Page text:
This work was supported by The Howard Hughes Medical Institute. We thank C. G. Galbraith, J. A. Galbraith, S. M. Sternson, and P. H. Lee for contributive discussions.
Facile and General Synthesis of Photoactivatable Xanthene Dyes†
Article first published online: 26 SEP 2011
Copyright © 2011 WILEY-VCH Verlag GmbH & Co. KGaA, Weinheim
Angewandte Chemie International Edition
Volume 50, Issue 47, pages 11206–11209, November 18, 2011
How to Cite
Wysocki, L. M., Grimm, J. B., Tkachuk, A. N., Brown, T. A., Betzig, E. and Lavis, L. D. (2011), Facile and General Synthesis of Photoactivatable Xanthene Dyes. Angew. Chem. Int. Ed., 50: 11206–11209. doi: 10.1002/anie.201104571
- Issue published online: 14 NOV 2011
- Article first published online: 26 SEP 2011
- Manuscript Revised: 26 AUG 2011
- Manuscript Received: 1 JUL 2011
- Funded Access
- The Howard Hughes Medical Institute
- caged compounds;
- imaging agents;
- super-resolution microscopy
Photoactivatable “caged” fluorophores enable numerous advanced biological imaging experiments,1 including photoactivated localization microscopy (PALM)2 and related super-resolution imaging techniques.3 Of the extant fluorophore scaffolds, caged rhodamines and fluoresceins display properties that are exceptionally well suited for super-resolution microscopy, exhibiting high contrast and photon yields. The utility of these probes in PALM imaging has been hampered, however, by inefficient syntheses. For example, the existing route to caged Q-rhodamine, a promising PALM probe,2 requires harsh, strongly basic conditions and is reported to “generate many products” with yields given as “poor” and “variable”.1a Such difficult, inefficient syntheses have rendered these important caged molecules unavailable to the scientific community.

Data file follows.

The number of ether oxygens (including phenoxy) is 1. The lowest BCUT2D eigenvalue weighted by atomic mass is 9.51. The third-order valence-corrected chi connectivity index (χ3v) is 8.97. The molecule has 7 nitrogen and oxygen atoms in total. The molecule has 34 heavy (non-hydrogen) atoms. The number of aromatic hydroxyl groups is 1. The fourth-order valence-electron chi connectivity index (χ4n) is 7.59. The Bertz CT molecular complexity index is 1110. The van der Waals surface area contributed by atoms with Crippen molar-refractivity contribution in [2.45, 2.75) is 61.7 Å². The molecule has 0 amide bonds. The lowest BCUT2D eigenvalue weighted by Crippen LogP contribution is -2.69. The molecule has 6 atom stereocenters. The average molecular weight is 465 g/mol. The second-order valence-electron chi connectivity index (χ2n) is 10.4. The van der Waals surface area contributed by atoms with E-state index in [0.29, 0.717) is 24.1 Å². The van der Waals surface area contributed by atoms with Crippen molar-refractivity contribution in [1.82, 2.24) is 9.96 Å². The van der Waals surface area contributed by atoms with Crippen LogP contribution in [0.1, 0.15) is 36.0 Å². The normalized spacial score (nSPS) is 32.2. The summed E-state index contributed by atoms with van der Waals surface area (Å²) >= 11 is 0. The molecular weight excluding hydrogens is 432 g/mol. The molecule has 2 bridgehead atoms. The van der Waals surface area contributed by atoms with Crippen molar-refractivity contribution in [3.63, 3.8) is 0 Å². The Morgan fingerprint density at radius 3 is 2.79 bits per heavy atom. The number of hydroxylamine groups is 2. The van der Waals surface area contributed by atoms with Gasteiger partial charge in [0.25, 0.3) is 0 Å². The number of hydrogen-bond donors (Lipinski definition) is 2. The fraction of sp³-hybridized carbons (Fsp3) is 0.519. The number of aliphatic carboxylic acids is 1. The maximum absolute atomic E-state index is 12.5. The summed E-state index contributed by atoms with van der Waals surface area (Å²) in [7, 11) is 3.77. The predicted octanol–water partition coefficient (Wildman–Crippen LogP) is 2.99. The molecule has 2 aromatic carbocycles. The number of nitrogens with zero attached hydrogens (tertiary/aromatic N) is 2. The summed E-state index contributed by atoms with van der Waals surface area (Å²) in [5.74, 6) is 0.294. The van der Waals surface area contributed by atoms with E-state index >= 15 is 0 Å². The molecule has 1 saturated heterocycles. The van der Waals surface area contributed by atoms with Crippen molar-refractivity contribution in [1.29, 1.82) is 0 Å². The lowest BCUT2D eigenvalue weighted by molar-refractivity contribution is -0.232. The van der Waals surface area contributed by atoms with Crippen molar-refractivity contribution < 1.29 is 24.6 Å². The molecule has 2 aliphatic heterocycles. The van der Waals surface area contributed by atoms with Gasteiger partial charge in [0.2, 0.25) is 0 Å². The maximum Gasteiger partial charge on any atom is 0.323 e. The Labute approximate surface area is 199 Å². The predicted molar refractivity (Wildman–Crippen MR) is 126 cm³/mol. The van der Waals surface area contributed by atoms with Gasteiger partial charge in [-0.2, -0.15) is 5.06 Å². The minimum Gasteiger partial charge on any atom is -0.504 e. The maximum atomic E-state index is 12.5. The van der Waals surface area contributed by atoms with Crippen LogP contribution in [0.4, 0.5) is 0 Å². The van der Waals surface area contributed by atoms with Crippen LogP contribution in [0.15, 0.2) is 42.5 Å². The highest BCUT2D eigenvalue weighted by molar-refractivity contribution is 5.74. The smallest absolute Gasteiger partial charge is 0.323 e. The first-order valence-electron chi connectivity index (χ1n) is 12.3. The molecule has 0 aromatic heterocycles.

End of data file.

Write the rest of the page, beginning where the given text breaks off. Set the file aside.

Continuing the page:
We set out to develop a general synthesis of photoactivatable xanthene fluorophores and evaluate these dyes as PALM labels. We recognized the synthetic difficulties of caged xanthenes are inextricably linked with the fluorogenic mechanism of the dyes. Rhodamines and fluoresceins exist in equilibrium between a brightly fluorescent, “open” quinoid structure and a colorless, “closed” lactone.1b This equilibrium can be controlled in a light-dependent manner using several strategies1, 4 with the most versatile involving attachment of electron withdrawing photolabile groups to the aniline nitrogens of rhodamine or phenolic oxygens of fluorescein. While the open–closed equilibrium is essential for the fluorogenic properties of the caged dyes, this attribute also complicates their syntheses. The quinoid form of the dye, which predominates under the basic conditions required for functionalization, exhibits poor solubility and low reactivity thereby frustrating the installation of caging groups.